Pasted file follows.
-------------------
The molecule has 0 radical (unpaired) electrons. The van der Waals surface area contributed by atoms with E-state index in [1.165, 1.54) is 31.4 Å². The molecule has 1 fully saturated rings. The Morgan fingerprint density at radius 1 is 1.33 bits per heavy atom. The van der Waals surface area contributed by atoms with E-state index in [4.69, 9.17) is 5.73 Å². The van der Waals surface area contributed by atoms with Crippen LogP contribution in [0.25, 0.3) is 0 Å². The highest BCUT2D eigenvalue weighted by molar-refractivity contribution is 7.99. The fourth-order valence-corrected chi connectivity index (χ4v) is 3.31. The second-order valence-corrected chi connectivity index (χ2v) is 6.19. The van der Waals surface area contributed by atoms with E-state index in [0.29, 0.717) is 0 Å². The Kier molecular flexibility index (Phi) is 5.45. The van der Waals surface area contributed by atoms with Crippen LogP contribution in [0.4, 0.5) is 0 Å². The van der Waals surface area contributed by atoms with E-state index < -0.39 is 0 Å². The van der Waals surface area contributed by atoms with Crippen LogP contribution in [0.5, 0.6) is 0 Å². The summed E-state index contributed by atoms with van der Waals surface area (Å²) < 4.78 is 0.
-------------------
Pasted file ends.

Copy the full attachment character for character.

The molecule has 0 radical (unpaired) electrons. The van der Waals surface area contributed by atoms with E-state index in [1.165, 1.54) is 31.4 Å². The molecule has 1 fully saturated rings. The Morgan fingerprint density at radius 1 is 1.33 bits per heavy atom. The van der Waals surface area contributed by atoms with E-state index in [4.69, 9.17) is 5.73 Å². The van der Waals surface area contributed by atoms with Crippen LogP contribution in [0.25, 0.3) is 0 Å². The highest BCUT2D eigenvalue weighted by molar-refractivity contribution is 7.99. The fourth-order valence-corrected chi connectivity index (χ4v) is 3.31. The second-order valence-corrected chi connectivity index (χ2v) is 6.19. The van der Waals surface area contributed by atoms with E-state index in [0.29, 0.717) is 0 Å². The Kier molecular flexibility index (Phi) is 5.45. The van der Waals surface area contributed by atoms with Crippen LogP contribution in [0.4, 0.5) is 0 Å². The van der Waals surface area contributed by atoms with E-state index < -0.39 is 0 Å². The van der Waals surface area contributed by atoms with Crippen LogP contribution in [0.5, 0.6) is 0 Å². The summed E-state index contributed by atoms with van der Waals surface area (Å²) < 4.78 is 0.